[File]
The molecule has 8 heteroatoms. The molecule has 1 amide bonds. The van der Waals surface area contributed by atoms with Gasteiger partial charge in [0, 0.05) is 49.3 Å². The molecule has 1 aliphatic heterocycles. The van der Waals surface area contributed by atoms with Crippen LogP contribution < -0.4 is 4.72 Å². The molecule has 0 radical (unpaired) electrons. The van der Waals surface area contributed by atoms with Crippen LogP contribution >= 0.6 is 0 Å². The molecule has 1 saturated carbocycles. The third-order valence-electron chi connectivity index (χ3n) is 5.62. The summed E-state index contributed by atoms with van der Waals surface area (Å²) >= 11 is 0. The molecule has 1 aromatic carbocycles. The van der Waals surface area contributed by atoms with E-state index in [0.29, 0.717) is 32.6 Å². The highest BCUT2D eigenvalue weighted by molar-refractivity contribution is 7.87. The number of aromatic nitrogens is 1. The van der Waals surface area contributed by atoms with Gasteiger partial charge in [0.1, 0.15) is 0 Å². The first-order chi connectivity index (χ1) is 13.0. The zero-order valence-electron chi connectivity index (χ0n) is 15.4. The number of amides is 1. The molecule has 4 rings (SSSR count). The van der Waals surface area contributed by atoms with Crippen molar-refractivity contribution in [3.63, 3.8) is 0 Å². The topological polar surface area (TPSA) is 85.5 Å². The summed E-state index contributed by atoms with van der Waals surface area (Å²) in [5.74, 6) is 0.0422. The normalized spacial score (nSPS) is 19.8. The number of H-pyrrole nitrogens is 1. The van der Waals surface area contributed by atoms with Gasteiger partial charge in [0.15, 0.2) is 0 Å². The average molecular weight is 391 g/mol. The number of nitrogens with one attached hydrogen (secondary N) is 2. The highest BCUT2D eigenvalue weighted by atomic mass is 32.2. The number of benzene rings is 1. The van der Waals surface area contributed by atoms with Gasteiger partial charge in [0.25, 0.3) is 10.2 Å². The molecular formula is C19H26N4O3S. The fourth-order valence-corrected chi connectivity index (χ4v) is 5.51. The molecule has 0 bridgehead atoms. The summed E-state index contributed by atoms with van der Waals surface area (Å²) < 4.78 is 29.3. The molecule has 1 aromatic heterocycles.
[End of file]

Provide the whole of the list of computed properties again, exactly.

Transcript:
The molecule has 8 heteroatoms. The molecule has 1 amide bonds. The van der Waals surface area contributed by atoms with Gasteiger partial charge in [0, 0.05) is 49.3 Å². The molecule has 1 aliphatic heterocycles. The van der Waals surface area contributed by atoms with Crippen LogP contribution < -0.4 is 4.72 Å². The molecule has 0 radical (unpaired) electrons. The van der Waals surface area contributed by atoms with Crippen LogP contribution >= 0.6 is 0 Å². The molecule has 1 saturated carbocycles. The third-order valence-electron chi connectivity index (χ3n) is 5.62. The summed E-state index contributed by atoms with van der Waals surface area (Å²) >= 11 is 0. The molecule has 1 aromatic carbocycles. The van der Waals surface area contributed by atoms with E-state index in [0.29, 0.717) is 32.6 Å². The highest BCUT2D eigenvalue weighted by molar-refractivity contribution is 7.87. The number of aromatic nitrogens is 1. The van der Waals surface area contributed by atoms with Gasteiger partial charge in [0.1, 0.15) is 0 Å². The first-order chi connectivity index (χ1) is 13.0. The zero-order valence-electron chi connectivity index (χ0n) is 15.4. The number of amides is 1. The molecule has 4 rings (SSSR count). The van der Waals surface area contributed by atoms with Crippen molar-refractivity contribution in [3.63, 3.8) is 0 Å². The topological polar surface area (TPSA) is 85.5 Å². The summed E-state index contributed by atoms with van der Waals surface area (Å²) in [5.74, 6) is 0.0422. The normalized spacial score (nSPS) is 19.8. The number of H-pyrrole nitrogens is 1. The van der Waals surface area contributed by atoms with Gasteiger partial charge in [0.15, 0.2) is 0 Å². The average molecular weight is 391 g/mol. The number of nitrogens with one attached hydrogen (secondary N) is 2. The highest BCUT2D eigenvalue weighted by atomic mass is 32.2. The number of benzene rings is 1. The van der Waals surface area contributed by atoms with Gasteiger partial charge in [0.25, 0.3) is 10.2 Å². The molecular formula is C19H26N4O3S. The fourth-order valence-corrected chi connectivity index (χ4v) is 5.51. The molecule has 0 bridgehead atoms. The summed E-state index contributed by atoms with van der Waals surface area (Å²) < 4.78 is 29.3. The molecule has 1 aromatic heterocycles.